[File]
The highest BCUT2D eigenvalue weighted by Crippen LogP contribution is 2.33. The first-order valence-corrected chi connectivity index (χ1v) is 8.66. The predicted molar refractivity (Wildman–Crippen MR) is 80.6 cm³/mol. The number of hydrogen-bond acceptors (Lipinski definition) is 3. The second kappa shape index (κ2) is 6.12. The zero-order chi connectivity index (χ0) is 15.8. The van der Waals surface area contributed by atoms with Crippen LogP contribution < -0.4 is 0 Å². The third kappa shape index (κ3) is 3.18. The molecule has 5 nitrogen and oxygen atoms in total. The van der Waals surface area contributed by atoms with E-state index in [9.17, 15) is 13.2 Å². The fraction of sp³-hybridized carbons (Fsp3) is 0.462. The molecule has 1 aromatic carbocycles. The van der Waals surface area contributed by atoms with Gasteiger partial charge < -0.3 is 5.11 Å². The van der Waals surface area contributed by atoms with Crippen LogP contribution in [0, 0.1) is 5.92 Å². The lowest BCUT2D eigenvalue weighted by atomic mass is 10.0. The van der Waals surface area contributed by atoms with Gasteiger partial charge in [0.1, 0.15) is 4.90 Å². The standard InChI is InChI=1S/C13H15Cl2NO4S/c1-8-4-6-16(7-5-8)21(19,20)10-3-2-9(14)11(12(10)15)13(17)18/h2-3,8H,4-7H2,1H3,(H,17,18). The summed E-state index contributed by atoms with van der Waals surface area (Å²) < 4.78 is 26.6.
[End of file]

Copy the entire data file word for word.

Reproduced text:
The highest BCUT2D eigenvalue weighted by Crippen LogP contribution is 2.33. The first-order valence-corrected chi connectivity index (χ1v) is 8.66. The predicted molar refractivity (Wildman–Crippen MR) is 80.6 cm³/mol. The number of hydrogen-bond acceptors (Lipinski definition) is 3. The second kappa shape index (κ2) is 6.12. The zero-order chi connectivity index (χ0) is 15.8. The van der Waals surface area contributed by atoms with Crippen LogP contribution < -0.4 is 0 Å². The third kappa shape index (κ3) is 3.18. The molecule has 5 nitrogen and oxygen atoms in total. The van der Waals surface area contributed by atoms with E-state index in [9.17, 15) is 13.2 Å². The fraction of sp³-hybridized carbons (Fsp3) is 0.462. The molecule has 1 aromatic carbocycles. The van der Waals surface area contributed by atoms with Gasteiger partial charge < -0.3 is 5.11 Å². The van der Waals surface area contributed by atoms with Crippen LogP contribution in [0, 0.1) is 5.92 Å². The lowest BCUT2D eigenvalue weighted by atomic mass is 10.0. The van der Waals surface area contributed by atoms with Gasteiger partial charge in [0.1, 0.15) is 4.90 Å². The standard InChI is InChI=1S/C13H15Cl2NO4S/c1-8-4-6-16(7-5-8)21(19,20)10-3-2-9(14)11(12(10)15)13(17)18/h2-3,8H,4-7H2,1H3,(H,17,18). The summed E-state index contributed by atoms with van der Waals surface area (Å²) < 4.78 is 26.6.